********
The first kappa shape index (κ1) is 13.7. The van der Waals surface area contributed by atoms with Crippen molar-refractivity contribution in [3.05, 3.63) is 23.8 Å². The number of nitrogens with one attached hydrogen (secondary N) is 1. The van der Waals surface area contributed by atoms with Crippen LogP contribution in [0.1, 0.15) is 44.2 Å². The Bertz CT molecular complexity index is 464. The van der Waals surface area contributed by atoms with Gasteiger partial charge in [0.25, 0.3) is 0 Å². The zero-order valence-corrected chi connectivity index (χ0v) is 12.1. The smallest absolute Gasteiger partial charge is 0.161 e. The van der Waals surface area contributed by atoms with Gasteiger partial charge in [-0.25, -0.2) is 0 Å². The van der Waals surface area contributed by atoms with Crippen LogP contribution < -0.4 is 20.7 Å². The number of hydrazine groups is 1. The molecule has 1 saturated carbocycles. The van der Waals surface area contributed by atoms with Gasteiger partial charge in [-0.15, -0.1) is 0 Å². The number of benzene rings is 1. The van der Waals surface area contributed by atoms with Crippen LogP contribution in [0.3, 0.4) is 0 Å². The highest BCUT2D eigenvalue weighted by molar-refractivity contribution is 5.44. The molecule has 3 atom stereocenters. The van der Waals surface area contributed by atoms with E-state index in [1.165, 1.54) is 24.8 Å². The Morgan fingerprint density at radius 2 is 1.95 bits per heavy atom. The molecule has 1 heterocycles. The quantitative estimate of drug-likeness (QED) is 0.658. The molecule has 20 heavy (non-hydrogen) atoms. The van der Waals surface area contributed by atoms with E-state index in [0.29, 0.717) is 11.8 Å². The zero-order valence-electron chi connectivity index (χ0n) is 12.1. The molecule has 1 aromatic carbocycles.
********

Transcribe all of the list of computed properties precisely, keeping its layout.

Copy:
The first kappa shape index (κ1) is 13.7. The van der Waals surface area contributed by atoms with Crippen molar-refractivity contribution in [3.05, 3.63) is 23.8 Å². The number of nitrogens with one attached hydrogen (secondary N) is 1. The van der Waals surface area contributed by atoms with Crippen LogP contribution in [0.1, 0.15) is 44.2 Å². The Bertz CT molecular complexity index is 464. The van der Waals surface area contributed by atoms with Gasteiger partial charge in [0.25, 0.3) is 0 Å². The zero-order valence-corrected chi connectivity index (χ0v) is 12.1. The smallest absolute Gasteiger partial charge is 0.161 e. The van der Waals surface area contributed by atoms with Gasteiger partial charge in [-0.25, -0.2) is 0 Å². The van der Waals surface area contributed by atoms with Crippen LogP contribution < -0.4 is 20.7 Å². The number of hydrazine groups is 1. The molecule has 1 saturated carbocycles. The van der Waals surface area contributed by atoms with Gasteiger partial charge in [-0.15, -0.1) is 0 Å². The number of benzene rings is 1. The van der Waals surface area contributed by atoms with Crippen LogP contribution in [0.3, 0.4) is 0 Å². The highest BCUT2D eigenvalue weighted by molar-refractivity contribution is 5.44. The molecule has 3 atom stereocenters. The van der Waals surface area contributed by atoms with E-state index in [1.165, 1.54) is 24.8 Å². The Morgan fingerprint density at radius 2 is 1.95 bits per heavy atom. The molecule has 1 heterocycles. The quantitative estimate of drug-likeness (QED) is 0.658. The molecule has 20 heavy (non-hydrogen) atoms. The van der Waals surface area contributed by atoms with E-state index in [0.29, 0.717) is 11.8 Å². The zero-order valence-electron chi connectivity index (χ0n) is 12.1. The molecule has 1 aromatic carbocycles.